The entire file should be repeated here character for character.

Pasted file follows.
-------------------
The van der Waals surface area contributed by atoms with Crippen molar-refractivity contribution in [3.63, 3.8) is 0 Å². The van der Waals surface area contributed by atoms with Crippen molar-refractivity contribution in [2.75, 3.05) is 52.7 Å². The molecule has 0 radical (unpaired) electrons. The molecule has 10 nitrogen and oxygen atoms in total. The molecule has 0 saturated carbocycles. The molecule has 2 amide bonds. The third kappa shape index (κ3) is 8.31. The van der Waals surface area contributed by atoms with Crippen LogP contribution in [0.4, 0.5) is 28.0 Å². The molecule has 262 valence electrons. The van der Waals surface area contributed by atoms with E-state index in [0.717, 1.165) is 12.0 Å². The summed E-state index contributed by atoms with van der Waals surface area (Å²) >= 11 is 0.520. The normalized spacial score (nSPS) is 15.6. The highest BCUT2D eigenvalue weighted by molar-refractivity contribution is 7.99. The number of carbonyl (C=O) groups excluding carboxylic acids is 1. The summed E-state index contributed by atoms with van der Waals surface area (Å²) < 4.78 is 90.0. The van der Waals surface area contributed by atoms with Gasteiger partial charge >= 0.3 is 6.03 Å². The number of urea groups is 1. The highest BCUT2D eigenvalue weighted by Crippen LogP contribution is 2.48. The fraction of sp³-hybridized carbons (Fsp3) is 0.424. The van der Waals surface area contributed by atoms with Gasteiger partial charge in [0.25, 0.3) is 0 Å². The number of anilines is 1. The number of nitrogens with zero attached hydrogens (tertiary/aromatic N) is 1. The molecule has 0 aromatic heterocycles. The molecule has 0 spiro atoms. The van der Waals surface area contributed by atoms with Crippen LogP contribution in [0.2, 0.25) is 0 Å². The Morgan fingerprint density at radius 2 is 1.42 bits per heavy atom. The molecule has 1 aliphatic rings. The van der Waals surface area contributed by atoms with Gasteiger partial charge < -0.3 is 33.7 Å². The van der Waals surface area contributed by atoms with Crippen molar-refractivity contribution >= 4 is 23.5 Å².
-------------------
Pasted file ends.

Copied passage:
The van der Waals surface area contributed by atoms with Crippen molar-refractivity contribution in [3.63, 3.8) is 0 Å². The van der Waals surface area contributed by atoms with Crippen molar-refractivity contribution in [2.75, 3.05) is 52.7 Å². The molecule has 0 radical (unpaired) electrons. The molecule has 10 nitrogen and oxygen atoms in total. The molecule has 0 saturated carbocycles. The molecule has 2 amide bonds. The third kappa shape index (κ3) is 8.31. The van der Waals surface area contributed by atoms with Crippen LogP contribution in [0.4, 0.5) is 28.0 Å². The molecule has 262 valence electrons. The van der Waals surface area contributed by atoms with E-state index in [0.717, 1.165) is 12.0 Å². The summed E-state index contributed by atoms with van der Waals surface area (Å²) >= 11 is 0.520. The normalized spacial score (nSPS) is 15.6. The highest BCUT2D eigenvalue weighted by molar-refractivity contribution is 7.99. The number of carbonyl (C=O) groups excluding carboxylic acids is 1. The summed E-state index contributed by atoms with van der Waals surface area (Å²) < 4.78 is 90.0. The van der Waals surface area contributed by atoms with Gasteiger partial charge >= 0.3 is 6.03 Å². The number of urea groups is 1. The highest BCUT2D eigenvalue weighted by Crippen LogP contribution is 2.48. The fraction of sp³-hybridized carbons (Fsp3) is 0.424. The van der Waals surface area contributed by atoms with Gasteiger partial charge in [0.25, 0.3) is 0 Å². The number of anilines is 1. The number of nitrogens with zero attached hydrogens (tertiary/aromatic N) is 1. The molecule has 0 aromatic heterocycles. The molecule has 0 spiro atoms. The van der Waals surface area contributed by atoms with Crippen LogP contribution in [0.2, 0.25) is 0 Å². The Morgan fingerprint density at radius 2 is 1.42 bits per heavy atom. The molecule has 1 aliphatic rings. The van der Waals surface area contributed by atoms with Gasteiger partial charge < -0.3 is 33.7 Å². The van der Waals surface area contributed by atoms with Crippen molar-refractivity contribution >= 4 is 23.5 Å².